Moving an elderly parent into your home makes sense for many adult children looking for a solution when their parent is no longer able to live independently. It’s an arrangement that can ease financial burdens, make daily life more manageable and give the family more time together. There are also challenges, though. If you’re thinking about moving your elderly parent into your home, consider these five factors before making the final decision.
What Kind of Care Will Your Parent Need?
If your parent needs regular help, make sure they’ll be able to receive the aid they need wherever they live. Before you bring them into your home, make sure they’re in a position to receive the daily assistance they need, whether that’s with personal care, getting to appointments or managing a medical condition.
You’ll have to consider your parent’s individual needs. In some cases, moving in with family makes getting help easier. Other times, it becomes more difficult. As you consider what help your parent will need, take into account what assistance they might need in the coming months and years and how they’ll be able to access that care.
With your parent’s needs in view, think about how much help you’ll be able to provide with daily activities. After all, many people have their aging parents move in with them so that they can become a caregiver, if not the primary caregiver. It may be tempting, however, to overestimate your ability to help.
When considering how much you’ll be able to do, take into account your:
- Other obligations
- Time commitments
- Personal needs
- Personal limits (e.g. physical limitations or medical knowledge)
How Well Does Your Family Get Along with Your Parent?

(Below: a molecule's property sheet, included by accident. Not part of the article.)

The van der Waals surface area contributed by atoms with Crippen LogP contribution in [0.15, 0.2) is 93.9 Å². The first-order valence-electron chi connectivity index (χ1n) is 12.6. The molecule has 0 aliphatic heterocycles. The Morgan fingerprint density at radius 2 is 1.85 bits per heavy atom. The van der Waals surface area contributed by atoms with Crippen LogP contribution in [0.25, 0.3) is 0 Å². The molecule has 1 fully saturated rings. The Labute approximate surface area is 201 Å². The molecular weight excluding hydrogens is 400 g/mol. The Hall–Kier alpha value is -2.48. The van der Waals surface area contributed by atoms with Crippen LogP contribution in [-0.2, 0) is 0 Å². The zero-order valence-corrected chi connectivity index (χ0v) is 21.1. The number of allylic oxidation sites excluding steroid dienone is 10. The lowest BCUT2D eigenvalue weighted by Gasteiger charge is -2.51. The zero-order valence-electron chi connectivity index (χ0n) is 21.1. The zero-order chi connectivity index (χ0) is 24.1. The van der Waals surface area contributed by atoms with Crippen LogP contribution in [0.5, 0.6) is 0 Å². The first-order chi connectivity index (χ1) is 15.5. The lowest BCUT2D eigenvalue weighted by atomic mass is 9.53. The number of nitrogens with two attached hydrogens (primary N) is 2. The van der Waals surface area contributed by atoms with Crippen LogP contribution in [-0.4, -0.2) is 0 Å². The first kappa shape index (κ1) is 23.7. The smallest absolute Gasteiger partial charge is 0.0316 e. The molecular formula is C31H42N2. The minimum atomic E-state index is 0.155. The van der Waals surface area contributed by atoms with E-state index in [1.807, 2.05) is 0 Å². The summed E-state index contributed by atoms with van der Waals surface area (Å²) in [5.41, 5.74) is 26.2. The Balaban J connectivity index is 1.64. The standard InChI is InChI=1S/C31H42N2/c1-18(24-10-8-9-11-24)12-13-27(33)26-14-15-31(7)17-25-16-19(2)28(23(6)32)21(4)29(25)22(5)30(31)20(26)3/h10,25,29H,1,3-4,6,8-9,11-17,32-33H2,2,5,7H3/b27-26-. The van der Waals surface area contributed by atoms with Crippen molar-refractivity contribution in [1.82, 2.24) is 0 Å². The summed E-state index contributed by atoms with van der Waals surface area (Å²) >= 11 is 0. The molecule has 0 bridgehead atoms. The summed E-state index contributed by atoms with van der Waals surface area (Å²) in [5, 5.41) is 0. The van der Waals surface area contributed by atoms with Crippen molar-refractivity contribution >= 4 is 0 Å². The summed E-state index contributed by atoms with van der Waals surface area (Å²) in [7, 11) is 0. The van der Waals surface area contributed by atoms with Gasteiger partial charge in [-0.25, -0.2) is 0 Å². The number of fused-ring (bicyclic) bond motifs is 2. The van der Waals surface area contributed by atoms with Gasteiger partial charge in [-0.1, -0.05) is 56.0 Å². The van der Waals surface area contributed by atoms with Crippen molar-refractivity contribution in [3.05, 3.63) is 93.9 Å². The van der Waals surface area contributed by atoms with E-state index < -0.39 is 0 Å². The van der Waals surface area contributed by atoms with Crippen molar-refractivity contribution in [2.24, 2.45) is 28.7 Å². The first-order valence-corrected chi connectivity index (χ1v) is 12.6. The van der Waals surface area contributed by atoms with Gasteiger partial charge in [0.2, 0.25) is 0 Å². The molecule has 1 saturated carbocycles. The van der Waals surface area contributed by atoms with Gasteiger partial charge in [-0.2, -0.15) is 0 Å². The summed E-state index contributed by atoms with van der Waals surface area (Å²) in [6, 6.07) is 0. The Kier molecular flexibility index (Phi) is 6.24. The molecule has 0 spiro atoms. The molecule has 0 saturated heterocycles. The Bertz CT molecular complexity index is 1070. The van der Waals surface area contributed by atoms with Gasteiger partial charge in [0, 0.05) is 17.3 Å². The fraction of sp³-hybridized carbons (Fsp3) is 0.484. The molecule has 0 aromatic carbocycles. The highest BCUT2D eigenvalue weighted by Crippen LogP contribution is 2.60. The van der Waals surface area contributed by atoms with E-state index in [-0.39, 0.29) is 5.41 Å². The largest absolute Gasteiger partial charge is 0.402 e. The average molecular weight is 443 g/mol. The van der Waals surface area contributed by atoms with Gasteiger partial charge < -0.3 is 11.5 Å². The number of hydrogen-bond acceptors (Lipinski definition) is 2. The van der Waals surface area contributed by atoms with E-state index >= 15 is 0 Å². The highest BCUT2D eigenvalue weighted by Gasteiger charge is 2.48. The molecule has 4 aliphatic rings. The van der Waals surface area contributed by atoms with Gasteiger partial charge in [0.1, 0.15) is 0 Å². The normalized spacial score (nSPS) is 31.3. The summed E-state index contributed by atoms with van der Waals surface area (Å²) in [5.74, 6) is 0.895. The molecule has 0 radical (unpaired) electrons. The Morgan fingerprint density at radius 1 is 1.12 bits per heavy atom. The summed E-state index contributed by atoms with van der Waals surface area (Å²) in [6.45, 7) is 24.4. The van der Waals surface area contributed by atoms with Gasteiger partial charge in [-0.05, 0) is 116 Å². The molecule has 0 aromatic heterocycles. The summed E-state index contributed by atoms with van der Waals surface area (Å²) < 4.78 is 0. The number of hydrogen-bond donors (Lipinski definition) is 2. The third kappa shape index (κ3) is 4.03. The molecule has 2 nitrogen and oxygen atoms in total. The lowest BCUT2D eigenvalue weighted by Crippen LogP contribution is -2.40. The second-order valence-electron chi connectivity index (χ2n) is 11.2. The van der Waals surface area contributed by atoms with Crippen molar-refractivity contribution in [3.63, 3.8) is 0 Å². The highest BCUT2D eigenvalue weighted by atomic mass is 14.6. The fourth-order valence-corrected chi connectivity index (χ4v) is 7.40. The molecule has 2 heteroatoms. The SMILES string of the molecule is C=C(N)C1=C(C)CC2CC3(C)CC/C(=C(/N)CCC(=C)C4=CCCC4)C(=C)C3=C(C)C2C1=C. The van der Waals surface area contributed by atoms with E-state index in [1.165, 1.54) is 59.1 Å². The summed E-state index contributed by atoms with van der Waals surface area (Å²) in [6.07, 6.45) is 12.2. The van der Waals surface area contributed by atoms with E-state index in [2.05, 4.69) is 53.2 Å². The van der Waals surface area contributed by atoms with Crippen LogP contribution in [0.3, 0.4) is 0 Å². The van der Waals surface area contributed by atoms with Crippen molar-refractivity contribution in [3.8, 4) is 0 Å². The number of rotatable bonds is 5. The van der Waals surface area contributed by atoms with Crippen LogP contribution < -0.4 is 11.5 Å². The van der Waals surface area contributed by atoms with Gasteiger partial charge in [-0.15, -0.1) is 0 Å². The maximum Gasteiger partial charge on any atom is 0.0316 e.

Bringing your parent into your home will put stress on everyone in your family. The extent of and effects of that stress will be greatly impacted by how well your family gets along with your parent. If personalities are constantly colliding, the situation will be miserable for all involved. If everyone gets along, it should be manageable.
Sit down with each family member and have an honest and open discussion about how they think bringing your parent into the home might change the family dynamics. Listen to their concerns. Some may be easily addressed, while others may require some additional thought.
How Will Finances Be Managed?
Moving your parent in with your family may ease their financial situation, but it could also be a financial strain on you and your family. Talk about how living expenses will be managed with both your parent, your spouse and any siblings you have. Will your parent, or possibly other siblings, help cover certain costs? How much will your family contribute to your parent’s living costs?
Determine who will pay for which living expenses, and how much they’ll pay, before you move your parent in. These can be difficult conversations to have, but it’s important to talk through them before bills start arriving.
How Will Your Parent Socialize?
People of all ages, including aging parents, need a social life. Your parent will need to see their friends and peers, who will be several year older than your acquaintances. How will your parent get out to see people their age? At senior living communities, there are activities specifically planned for residents. At home, you’ll have to find creative ways to provide these social interactions.
While there’s often good reason to move an elderly parent in, there are also several factors to think about before doing so. If you’re getting ready to move your parent in with your family, consider what the move will mean for you, your parent, and your family.